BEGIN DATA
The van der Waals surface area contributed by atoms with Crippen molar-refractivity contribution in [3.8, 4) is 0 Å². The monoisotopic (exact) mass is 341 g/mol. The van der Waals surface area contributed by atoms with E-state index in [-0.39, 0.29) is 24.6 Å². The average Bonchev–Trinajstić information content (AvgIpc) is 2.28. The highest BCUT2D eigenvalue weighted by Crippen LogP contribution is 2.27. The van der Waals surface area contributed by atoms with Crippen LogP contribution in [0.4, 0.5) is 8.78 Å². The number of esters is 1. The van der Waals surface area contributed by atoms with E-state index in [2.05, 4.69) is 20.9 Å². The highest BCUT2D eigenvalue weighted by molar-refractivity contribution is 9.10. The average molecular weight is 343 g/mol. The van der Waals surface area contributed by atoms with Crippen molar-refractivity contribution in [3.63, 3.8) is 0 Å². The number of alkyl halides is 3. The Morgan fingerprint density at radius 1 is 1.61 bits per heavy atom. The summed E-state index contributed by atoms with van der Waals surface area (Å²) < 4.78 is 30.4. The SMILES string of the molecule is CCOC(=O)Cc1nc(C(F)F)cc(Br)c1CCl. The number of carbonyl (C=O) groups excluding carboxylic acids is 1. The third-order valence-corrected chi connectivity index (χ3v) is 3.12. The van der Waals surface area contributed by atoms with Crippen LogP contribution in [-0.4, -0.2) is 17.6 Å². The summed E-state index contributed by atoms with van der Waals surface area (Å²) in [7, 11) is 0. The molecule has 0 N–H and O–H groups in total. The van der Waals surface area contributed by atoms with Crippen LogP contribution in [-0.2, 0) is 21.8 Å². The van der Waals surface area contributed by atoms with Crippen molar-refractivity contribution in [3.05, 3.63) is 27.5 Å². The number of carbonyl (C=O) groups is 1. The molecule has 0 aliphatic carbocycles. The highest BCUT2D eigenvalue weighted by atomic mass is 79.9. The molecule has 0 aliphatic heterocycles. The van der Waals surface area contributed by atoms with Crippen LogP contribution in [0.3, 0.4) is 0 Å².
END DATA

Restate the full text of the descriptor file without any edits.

The van der Waals surface area contributed by atoms with Crippen molar-refractivity contribution in [3.8, 4) is 0 Å². The monoisotopic (exact) mass is 341 g/mol. The van der Waals surface area contributed by atoms with E-state index in [-0.39, 0.29) is 24.6 Å². The average Bonchev–Trinajstić information content (AvgIpc) is 2.28. The highest BCUT2D eigenvalue weighted by Crippen LogP contribution is 2.27. The van der Waals surface area contributed by atoms with Crippen LogP contribution in [0.4, 0.5) is 8.78 Å². The number of esters is 1. The van der Waals surface area contributed by atoms with E-state index in [2.05, 4.69) is 20.9 Å². The highest BCUT2D eigenvalue weighted by molar-refractivity contribution is 9.10. The average molecular weight is 343 g/mol. The van der Waals surface area contributed by atoms with Crippen molar-refractivity contribution in [3.63, 3.8) is 0 Å². The number of alkyl halides is 3. The Morgan fingerprint density at radius 1 is 1.61 bits per heavy atom. The summed E-state index contributed by atoms with van der Waals surface area (Å²) < 4.78 is 30.4. The SMILES string of the molecule is CCOC(=O)Cc1nc(C(F)F)cc(Br)c1CCl. The number of carbonyl (C=O) groups excluding carboxylic acids is 1. The third-order valence-corrected chi connectivity index (χ3v) is 3.12. The van der Waals surface area contributed by atoms with Crippen LogP contribution in [-0.4, -0.2) is 17.6 Å². The summed E-state index contributed by atoms with van der Waals surface area (Å²) in [7, 11) is 0. The molecule has 0 N–H and O–H groups in total. The van der Waals surface area contributed by atoms with Crippen LogP contribution in [-0.2, 0) is 21.8 Å². The van der Waals surface area contributed by atoms with Crippen molar-refractivity contribution in [3.05, 3.63) is 27.5 Å². The number of carbonyl (C=O) groups is 1. The molecule has 0 aliphatic carbocycles. The highest BCUT2D eigenvalue weighted by atomic mass is 79.9. The molecule has 0 aliphatic heterocycles. The van der Waals surface area contributed by atoms with Crippen LogP contribution in [0.3, 0.4) is 0 Å².